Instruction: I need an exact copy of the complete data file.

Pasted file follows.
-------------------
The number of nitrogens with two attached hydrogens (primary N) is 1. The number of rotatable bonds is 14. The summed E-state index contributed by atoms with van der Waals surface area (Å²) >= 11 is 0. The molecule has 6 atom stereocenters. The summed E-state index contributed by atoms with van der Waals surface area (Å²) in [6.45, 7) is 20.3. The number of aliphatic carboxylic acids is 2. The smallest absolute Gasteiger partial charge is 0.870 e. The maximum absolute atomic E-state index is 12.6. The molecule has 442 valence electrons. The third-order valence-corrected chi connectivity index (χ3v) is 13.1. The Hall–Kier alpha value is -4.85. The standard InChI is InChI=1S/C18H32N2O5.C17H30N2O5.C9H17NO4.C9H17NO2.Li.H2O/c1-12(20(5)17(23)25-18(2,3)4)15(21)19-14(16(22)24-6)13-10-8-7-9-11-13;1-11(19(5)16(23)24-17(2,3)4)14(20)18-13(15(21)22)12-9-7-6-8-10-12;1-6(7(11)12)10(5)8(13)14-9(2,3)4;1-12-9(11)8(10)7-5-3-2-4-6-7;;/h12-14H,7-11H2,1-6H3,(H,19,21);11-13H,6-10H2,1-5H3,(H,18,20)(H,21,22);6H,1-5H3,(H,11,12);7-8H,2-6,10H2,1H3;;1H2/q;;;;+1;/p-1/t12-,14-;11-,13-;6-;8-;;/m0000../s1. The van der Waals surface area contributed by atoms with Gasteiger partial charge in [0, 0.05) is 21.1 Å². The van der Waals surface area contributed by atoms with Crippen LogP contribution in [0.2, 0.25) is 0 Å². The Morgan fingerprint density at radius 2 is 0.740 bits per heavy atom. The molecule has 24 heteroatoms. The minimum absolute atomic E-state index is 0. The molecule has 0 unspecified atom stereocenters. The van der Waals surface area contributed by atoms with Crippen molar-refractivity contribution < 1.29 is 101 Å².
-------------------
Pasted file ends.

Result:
The number of nitrogens with two attached hydrogens (primary N) is 1. The number of rotatable bonds is 14. The summed E-state index contributed by atoms with van der Waals surface area (Å²) >= 11 is 0. The molecule has 6 atom stereocenters. The summed E-state index contributed by atoms with van der Waals surface area (Å²) in [6.45, 7) is 20.3. The number of aliphatic carboxylic acids is 2. The smallest absolute Gasteiger partial charge is 0.870 e. The maximum absolute atomic E-state index is 12.6. The molecule has 442 valence electrons. The third-order valence-corrected chi connectivity index (χ3v) is 13.1. The Hall–Kier alpha value is -4.85. The standard InChI is InChI=1S/C18H32N2O5.C17H30N2O5.C9H17NO4.C9H17NO2.Li.H2O/c1-12(20(5)17(23)25-18(2,3)4)15(21)19-14(16(22)24-6)13-10-8-7-9-11-13;1-11(19(5)16(23)24-17(2,3)4)14(20)18-13(15(21)22)12-9-7-6-8-10-12;1-6(7(11)12)10(5)8(13)14-9(2,3)4;1-12-9(11)8(10)7-5-3-2-4-6-7;;/h12-14H,7-11H2,1-6H3,(H,19,21);11-13H,6-10H2,1-5H3,(H,18,20)(H,21,22);6H,1-5H3,(H,11,12);7-8H,2-6,10H2,1H3;;1H2/q;;;;+1;/p-1/t12-,14-;11-,13-;6-;8-;;/m0000../s1. The van der Waals surface area contributed by atoms with Gasteiger partial charge in [0, 0.05) is 21.1 Å². The van der Waals surface area contributed by atoms with Crippen LogP contribution in [0.2, 0.25) is 0 Å². The Morgan fingerprint density at radius 2 is 0.740 bits per heavy atom. The molecule has 24 heteroatoms. The minimum absolute atomic E-state index is 0. The molecule has 0 unspecified atom stereocenters. The van der Waals surface area contributed by atoms with Crippen molar-refractivity contribution < 1.29 is 101 Å².